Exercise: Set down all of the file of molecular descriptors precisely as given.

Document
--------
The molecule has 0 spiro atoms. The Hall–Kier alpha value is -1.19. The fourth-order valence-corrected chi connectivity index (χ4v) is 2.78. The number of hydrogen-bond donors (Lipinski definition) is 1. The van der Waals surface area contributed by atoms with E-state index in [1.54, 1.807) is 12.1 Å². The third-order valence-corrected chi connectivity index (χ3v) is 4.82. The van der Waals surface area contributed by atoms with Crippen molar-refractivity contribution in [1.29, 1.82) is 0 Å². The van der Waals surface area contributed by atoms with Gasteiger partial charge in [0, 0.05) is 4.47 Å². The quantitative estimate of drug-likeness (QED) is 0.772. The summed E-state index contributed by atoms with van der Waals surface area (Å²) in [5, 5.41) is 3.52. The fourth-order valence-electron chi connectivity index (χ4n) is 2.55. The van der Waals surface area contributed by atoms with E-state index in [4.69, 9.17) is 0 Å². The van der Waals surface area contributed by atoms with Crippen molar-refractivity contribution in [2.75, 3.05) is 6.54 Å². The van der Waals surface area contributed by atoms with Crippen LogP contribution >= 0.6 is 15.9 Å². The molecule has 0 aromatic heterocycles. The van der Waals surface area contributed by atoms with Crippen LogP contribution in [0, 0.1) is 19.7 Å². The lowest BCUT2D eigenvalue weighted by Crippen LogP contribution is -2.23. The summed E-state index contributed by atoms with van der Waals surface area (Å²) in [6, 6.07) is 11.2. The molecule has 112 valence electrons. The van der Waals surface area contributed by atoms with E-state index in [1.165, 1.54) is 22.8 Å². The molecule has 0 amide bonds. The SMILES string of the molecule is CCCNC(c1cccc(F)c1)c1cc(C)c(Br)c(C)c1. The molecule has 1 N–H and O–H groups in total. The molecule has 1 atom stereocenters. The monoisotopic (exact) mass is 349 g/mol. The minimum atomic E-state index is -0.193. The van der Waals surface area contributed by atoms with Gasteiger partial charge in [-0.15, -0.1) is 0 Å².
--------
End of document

The molecule has 0 spiro atoms. The Hall–Kier alpha value is -1.19. The fourth-order valence-corrected chi connectivity index (χ4v) is 2.78. The number of hydrogen-bond donors (Lipinski definition) is 1. The van der Waals surface area contributed by atoms with E-state index in [1.54, 1.807) is 12.1 Å². The third-order valence-corrected chi connectivity index (χ3v) is 4.82. The van der Waals surface area contributed by atoms with Crippen molar-refractivity contribution in [1.29, 1.82) is 0 Å². The van der Waals surface area contributed by atoms with Gasteiger partial charge in [0, 0.05) is 4.47 Å². The quantitative estimate of drug-likeness (QED) is 0.772. The summed E-state index contributed by atoms with van der Waals surface area (Å²) in [5, 5.41) is 3.52. The fourth-order valence-electron chi connectivity index (χ4n) is 2.55. The van der Waals surface area contributed by atoms with E-state index in [4.69, 9.17) is 0 Å². The van der Waals surface area contributed by atoms with Crippen molar-refractivity contribution in [2.75, 3.05) is 6.54 Å². The van der Waals surface area contributed by atoms with Crippen LogP contribution >= 0.6 is 15.9 Å². The molecule has 0 aromatic heterocycles. The van der Waals surface area contributed by atoms with Crippen LogP contribution in [0, 0.1) is 19.7 Å². The lowest BCUT2D eigenvalue weighted by Crippen LogP contribution is -2.23. The summed E-state index contributed by atoms with van der Waals surface area (Å²) in [6, 6.07) is 11.2. The molecule has 112 valence electrons. The van der Waals surface area contributed by atoms with E-state index in [1.165, 1.54) is 22.8 Å². The molecule has 0 amide bonds. The SMILES string of the molecule is CCCNC(c1cccc(F)c1)c1cc(C)c(Br)c(C)c1. The molecule has 1 N–H and O–H groups in total. The molecule has 1 atom stereocenters. The monoisotopic (exact) mass is 349 g/mol. The minimum atomic E-state index is -0.193. The van der Waals surface area contributed by atoms with Gasteiger partial charge in [-0.15, -0.1) is 0 Å².